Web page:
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I’ll confess right away that I still haven’t quite “finished” reading Ann Zwinger’s Beyond the Aspen Grove, the subject of tonight’s Big Something Book Club at Poor Richard’s Bookstore at 6 p.m. Somehow, reading it straight through felt impossible, if not sacrilegious. I’ve picked up the book many times over the years, admired its lovingly accurate black and white illustrations of plants like whiskbroom parsley and meadowrue and marveled at Zwinger’s encyclopedic vocabulary. I fancied I’d finally read it through for the book club… but couldn’t. Like Constant Friendship—the land her book so meticulously catalogs with both poet’s tongue and scientist’s eye—the book demands repeated visits over long periods of time, close and careful attention, a humble willingness to learn and observe. In short, I’m not sure it’s a book that one ever “finishes” so much as visits.
But every visit has a payoff no matter where you open it.
Near the end of the book, Zwinger writes a passage in which she meditates on the necessary interventions in the land she loves (a fence they built, a hewn Aspen tree that might have been home to birds or animals, etc.):
My interest in the vast world of nature began when we came to this land, with the finding of a new world, a sense of discovery, a sharing. But somewhere in the learning came commitment, the realization that in the understanding of this natural world comes the maintenance of it, that with knowledge comes responsibility.
Sounds like a line out of a Spiderman comic! And that’s Zwinger’s great achievement—her ability to communicate her boundless curiosity about this small corner of the world and expand it into the context of stewardship driven not by guilt, but by love:
Because we can and do manipulate our environment, we are then charged with the responsibility of our acts, for if we are to survive we must insure that this best of all possible worlds survives with us.
Zwinger’s ability to share her awe and wonder while remaining humbly aware of her own delicate relationship with the land she alters as she observes it makes her much more than environmentalist or naturalist, but an advocate, above all, for consciousness and awareness of all things—for paying close attention to what surrounds you and taking responsibility for it. It’s this sense of both awe and responsibility that inspires us.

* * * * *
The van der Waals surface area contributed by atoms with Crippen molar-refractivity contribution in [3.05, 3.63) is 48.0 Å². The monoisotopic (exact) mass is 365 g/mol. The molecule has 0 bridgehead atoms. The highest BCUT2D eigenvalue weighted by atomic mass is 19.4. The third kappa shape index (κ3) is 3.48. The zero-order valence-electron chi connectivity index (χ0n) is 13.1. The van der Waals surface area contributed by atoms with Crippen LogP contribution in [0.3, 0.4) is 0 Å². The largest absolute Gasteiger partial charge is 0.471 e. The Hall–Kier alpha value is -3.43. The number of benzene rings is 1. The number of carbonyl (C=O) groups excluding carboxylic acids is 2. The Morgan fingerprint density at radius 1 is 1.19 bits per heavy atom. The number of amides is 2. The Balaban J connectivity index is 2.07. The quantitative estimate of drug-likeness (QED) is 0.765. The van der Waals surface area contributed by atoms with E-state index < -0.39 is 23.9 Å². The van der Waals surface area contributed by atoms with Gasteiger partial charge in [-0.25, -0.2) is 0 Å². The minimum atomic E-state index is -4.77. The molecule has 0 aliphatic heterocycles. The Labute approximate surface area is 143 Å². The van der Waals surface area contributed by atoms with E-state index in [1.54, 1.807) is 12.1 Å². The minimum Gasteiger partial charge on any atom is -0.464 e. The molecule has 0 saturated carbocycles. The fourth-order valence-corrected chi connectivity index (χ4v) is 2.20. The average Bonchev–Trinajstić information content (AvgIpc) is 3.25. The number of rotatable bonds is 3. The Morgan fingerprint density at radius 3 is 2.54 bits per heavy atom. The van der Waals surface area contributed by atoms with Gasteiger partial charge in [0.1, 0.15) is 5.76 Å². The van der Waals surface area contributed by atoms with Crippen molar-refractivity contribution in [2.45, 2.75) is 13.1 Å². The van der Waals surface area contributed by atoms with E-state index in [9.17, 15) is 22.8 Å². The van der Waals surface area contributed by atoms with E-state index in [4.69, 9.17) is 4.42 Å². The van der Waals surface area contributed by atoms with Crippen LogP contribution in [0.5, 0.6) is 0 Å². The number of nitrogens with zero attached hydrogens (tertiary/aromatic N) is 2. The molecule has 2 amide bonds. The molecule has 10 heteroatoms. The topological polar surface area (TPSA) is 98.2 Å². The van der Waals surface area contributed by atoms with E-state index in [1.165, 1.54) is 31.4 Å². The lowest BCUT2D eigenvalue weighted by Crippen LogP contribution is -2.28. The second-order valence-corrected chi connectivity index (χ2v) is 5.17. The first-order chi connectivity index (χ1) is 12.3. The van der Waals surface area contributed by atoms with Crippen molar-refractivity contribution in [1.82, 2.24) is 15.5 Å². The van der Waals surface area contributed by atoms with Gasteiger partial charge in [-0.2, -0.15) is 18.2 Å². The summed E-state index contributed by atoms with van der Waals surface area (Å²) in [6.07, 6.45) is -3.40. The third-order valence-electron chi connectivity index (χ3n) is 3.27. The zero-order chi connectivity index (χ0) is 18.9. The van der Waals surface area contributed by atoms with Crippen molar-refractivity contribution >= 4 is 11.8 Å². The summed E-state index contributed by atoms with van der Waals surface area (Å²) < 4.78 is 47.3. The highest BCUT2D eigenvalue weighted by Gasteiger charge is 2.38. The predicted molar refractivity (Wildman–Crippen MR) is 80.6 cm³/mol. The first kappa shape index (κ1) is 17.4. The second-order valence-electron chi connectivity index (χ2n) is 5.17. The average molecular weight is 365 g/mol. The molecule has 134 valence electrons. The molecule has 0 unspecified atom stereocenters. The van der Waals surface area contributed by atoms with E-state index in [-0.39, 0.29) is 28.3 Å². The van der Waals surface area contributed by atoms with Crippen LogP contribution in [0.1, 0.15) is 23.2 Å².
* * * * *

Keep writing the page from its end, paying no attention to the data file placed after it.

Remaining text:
All of this was sloshing around in the back of my mind last week when I met up with an old student of Zwinger’s named Melissa Walker. The former Lead Naturalist and Programs Coordinator for the Garden of the Gods, Walker (you can read her blog HERE) contacted me after reading my the first entry of my “Empty Reservoir Diaries,” a project inspired by Zwinger’s book in which I’m hoping to learn as much as I can about a the old Valley Reservoir loop in the southeast corner of Garden of the Gods where I’ve been walking for years. We agreed to meet for a hike. I was hoping Walker could help me flesh out some of the natural history of the area.
Within a few hundred yards of the trailhead, Walker opened up the all-too-familiar loop like Zwinger’s book: the Dakota ridge is home to the northernmost edge of Pinon and Juniper (P&J) forest that run along the ridge of porous sandstone like a stripe toward the old Valley Reservoir, which provided water for Rock Ledge Ranch. A Townsend’s Solitaire sang its single-note song from limbs of one-seeded juniper, and a nondescript outcropping of Dakota sandstone I’d walked blithely past more than a hundred times just up the hill from the Ute Trail marker turned out to be the former resting place of Theiophytalia kerri, a one-of-a-kind dinosaur. “Theios is of Greek origin, meaning “belonging to the gods” and phytalia means “garden.” kerri honors the name of the scientist who first discovered this 125 million year old skull in Garden of the Gods Park.” In other words, the Gardenofthegodsosaurus. Granted, you can see this skull at the GOG Visitor Center, but it’s another thing entirely to stand at its grave site, which you’ve been walking past unaware for 20 years. More than anything, this revelation, which was precipitated entirely by Beyond the Aspen Grove, makes me wonder how many other amazing things—great and small—I pass by each day.
This is all by way of saying that, whether you finished the book or not, we hope you join us at Poor Richard’s Bookstore tonight at 6 p.m. at the front table to read some passages together and talk about how Ann Zwinger’s book may have changed the way you see the world. If you haven’t read it yet, you can get a great sense of it even by reading a few pages HERE at Google Books for free.
Please join us or leave your thoughts in the comments below. Thanks! (firstname.lastname@example.org)